Textus Receptus Bibles
Julia E. Smith Translation 1876
|And if his offering a sacrifice of peace, if from the oxen he is bringing near, if a male, if a female, blameless shall he bring it near before Jehovah.
|And he placed his hand upon the head of his offering, and slaughtered it at the door of the tent of appointment: and Aaron's sons the priests sprinkled the blood upon the altar round about
|And he brought from the sacrifice of peace a sacrifice to Jehovah; the fat covering the bowels, and all the fat which is upon the bowels,
|And the two kidneys, and the fat which is upon them, which is upon the loins, and the lobe upon the liver, upon the kidneys, he shall take away.
|And Aaron's sons burnt it upon the altar, upon the burnt-offering which is upon the wood, which is upon the fire: a sacrifice, an odor of sweetness to Jehovah.
|And if from the sheep his offering for a sacrifice of peace to Jehovah, a male or a female, blameless he shall bring it
|If he is bringing a lamb his offering, he brought it before Jehovah.
|And he placed his hand upon the head of his offering, and slaughtered it before the tent of appointment. And the sons of Aaron sprinkled the blood upon the altar round about
|And he brought from the sacrifice of peace a sacrifice to Jehovah: its fat of, the whole fat tail, with the back bone, shall he take it away; and the fat covering the bowels, and all the fat which is upon the bowels,
|And the two kidneys, and the fat which is upon them, which is upon the loins, and the lobe upon the liver, upon the kidneys, he shall take it away.
|And the priest burnt it upon the altar: the bread of the sacrifice to Jehovah.
|And if a goat his offering, and he offered it before Jehovah.
|And he placed his hand upon his head and slaughtered it before the tent of appointment: and Aaron's sons sprinkled the blood upon the altar round about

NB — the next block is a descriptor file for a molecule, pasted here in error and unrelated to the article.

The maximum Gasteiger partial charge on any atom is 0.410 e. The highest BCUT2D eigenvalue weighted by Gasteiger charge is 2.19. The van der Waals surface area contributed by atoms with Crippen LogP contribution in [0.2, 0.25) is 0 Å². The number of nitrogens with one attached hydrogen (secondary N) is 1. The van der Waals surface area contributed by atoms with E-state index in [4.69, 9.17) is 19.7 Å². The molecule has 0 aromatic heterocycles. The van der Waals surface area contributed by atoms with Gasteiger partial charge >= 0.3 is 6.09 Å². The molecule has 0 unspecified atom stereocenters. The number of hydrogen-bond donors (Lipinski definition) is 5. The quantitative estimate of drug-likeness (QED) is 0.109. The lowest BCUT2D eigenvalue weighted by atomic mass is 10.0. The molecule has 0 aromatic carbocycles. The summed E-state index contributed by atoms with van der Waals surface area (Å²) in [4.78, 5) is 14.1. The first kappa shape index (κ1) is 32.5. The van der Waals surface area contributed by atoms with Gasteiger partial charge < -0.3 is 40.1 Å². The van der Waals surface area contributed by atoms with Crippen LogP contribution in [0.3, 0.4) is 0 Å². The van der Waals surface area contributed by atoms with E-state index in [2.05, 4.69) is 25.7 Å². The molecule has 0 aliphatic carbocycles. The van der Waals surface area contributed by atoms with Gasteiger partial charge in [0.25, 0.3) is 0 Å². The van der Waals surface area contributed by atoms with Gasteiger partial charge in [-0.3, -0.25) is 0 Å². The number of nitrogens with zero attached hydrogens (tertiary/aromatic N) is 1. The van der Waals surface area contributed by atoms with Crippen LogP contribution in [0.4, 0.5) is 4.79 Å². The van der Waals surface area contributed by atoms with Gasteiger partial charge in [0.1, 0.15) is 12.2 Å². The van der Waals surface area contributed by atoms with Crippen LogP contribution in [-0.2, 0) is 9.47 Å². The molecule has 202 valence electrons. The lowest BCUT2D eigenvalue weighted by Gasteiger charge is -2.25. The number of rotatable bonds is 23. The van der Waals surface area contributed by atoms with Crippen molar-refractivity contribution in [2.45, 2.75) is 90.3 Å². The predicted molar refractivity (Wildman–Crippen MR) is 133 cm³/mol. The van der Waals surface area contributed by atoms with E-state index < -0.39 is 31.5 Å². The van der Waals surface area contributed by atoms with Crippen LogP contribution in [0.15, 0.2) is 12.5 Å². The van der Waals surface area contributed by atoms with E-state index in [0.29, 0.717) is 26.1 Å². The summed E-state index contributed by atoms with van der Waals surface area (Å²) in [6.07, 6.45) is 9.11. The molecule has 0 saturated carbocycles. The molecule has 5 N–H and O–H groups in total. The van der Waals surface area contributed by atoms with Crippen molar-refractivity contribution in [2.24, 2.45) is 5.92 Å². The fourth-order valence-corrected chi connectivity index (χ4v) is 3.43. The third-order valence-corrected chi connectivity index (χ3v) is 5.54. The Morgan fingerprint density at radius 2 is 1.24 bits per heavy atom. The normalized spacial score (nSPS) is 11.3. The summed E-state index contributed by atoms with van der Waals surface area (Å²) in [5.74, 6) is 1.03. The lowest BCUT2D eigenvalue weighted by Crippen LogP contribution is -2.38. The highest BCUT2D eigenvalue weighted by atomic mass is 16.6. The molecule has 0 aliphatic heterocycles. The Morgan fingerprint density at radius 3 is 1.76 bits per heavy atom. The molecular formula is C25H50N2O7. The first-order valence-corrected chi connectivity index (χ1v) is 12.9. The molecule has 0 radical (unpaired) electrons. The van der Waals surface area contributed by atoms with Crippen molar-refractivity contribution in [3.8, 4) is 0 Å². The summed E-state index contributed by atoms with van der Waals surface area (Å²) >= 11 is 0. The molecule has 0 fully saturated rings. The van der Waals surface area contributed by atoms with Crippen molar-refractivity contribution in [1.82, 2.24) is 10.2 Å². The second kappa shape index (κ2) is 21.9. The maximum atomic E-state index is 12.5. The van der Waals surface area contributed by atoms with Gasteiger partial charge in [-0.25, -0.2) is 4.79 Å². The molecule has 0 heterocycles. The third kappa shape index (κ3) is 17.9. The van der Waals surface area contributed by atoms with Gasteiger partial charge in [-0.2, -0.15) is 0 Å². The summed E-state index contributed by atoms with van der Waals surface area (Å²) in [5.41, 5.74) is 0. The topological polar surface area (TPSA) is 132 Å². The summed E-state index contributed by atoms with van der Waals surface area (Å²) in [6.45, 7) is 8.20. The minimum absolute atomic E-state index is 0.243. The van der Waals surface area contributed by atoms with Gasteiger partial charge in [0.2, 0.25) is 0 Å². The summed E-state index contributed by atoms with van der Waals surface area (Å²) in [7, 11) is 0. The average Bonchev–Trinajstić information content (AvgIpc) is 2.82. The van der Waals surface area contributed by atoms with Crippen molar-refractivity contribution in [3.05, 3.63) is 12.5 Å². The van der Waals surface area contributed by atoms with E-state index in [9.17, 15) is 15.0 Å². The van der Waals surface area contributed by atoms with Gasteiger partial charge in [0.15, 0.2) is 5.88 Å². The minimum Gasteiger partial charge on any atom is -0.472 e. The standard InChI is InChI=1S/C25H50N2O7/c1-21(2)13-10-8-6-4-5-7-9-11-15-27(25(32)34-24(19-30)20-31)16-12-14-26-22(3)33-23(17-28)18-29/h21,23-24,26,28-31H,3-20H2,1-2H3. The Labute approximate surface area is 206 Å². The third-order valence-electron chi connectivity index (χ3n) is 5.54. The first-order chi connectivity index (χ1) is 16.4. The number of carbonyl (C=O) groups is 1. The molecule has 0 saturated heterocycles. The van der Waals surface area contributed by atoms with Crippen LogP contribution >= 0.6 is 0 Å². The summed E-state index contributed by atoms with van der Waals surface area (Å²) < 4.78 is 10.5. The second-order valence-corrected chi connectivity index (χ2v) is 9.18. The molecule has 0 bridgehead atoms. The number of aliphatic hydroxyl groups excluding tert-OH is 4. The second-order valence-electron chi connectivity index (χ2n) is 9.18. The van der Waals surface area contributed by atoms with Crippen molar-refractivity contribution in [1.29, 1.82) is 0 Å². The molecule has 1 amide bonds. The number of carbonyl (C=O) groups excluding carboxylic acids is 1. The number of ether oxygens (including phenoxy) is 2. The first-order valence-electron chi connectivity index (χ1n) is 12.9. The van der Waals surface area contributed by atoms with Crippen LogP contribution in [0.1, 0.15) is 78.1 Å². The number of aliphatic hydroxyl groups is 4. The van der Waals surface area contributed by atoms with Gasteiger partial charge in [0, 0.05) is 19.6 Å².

|And he brought from it his offering, a sacrifice to Jehovah; the fat covering the bowels, and all the fat which is upon the bowels,
|And the two kidneys, and the fat which is upon them, which is upon the loins, and the lobe upon the liver, upon the kidneys, he will take it away.
|And the priest burnt them upon the altar; the bread of the sacrifice for an odor of sweetness: all the fat to Jehovah.
|A law forever to your generations in all your dwellings, all the fat and all the blood, ye shall not eat
Julia E. Smith Translation 1876
The Julia Evelina Smith Parker Translation is considered the first complete translation of the Bible into English by a woman. The Bible was titled The Holy Bible: Containing the Old and New Testaments; Translated Literally from the Original Tongues, and was published in 1876.
Julia Smith, of Glastonbury, Connecticut had a working knowledge of Latin, Greek and Hebrew. Her father had been a Congregationalist minister before he became a lawyer. Having read the Bible in its original languages, she set about creating her own translation, which she completed in 1855, after a number of drafts. The work is a strictly literal rendering, always translating a Greek or Hebrew word with the same word wherever possible. Smith accomplished this work on her own in the span of eight years (1847 to 1855). She had sought out no help in the venture, even writing, "I do not see that anybody can know more about it than I do." Smith's insistence on complete literalness, plus an effort to translate each original word with the same English word, combined with an odd notion of Hebrew tenses (often translating the Hebrew imperfect tense with the English future) results in a translation that is mechanical and often nonsensical. However, such a translation if overly literal might be valuable to consult in checking the meaning of some individual verse. One notable feature of this translation was the prominent use of the Divine Name, Jehovah, throughout the Old Testament of this Bible version.
In 1876, at 84 years of age some 21 years after completing her work, she finally sought publication. The publication costs ($4,000) were personally funded by Julia and her sister Abby Smith. The 1,000 copies printed were offered for $2.50 each, but her household auction in 1884 sold about 50 remaining copies.
The translation fell into obscurity as it was for the most part too literal and lacked any flow. For example, Jer. 22:23 was given as follows: "Thou dwelling in Lebanon, building as nest in the cedars, how being compassionated in pangs coming to thee the pain as in her bringing forth." However, the translation was the only Contemporary English translation out of the original languages available to English readers until the publication of The British Revised Version in 1881-1894.(The New testament was published in 1881, the Old in 1884, and the Apocrypha in 1894.) This makes it an invaluable Bible for its period.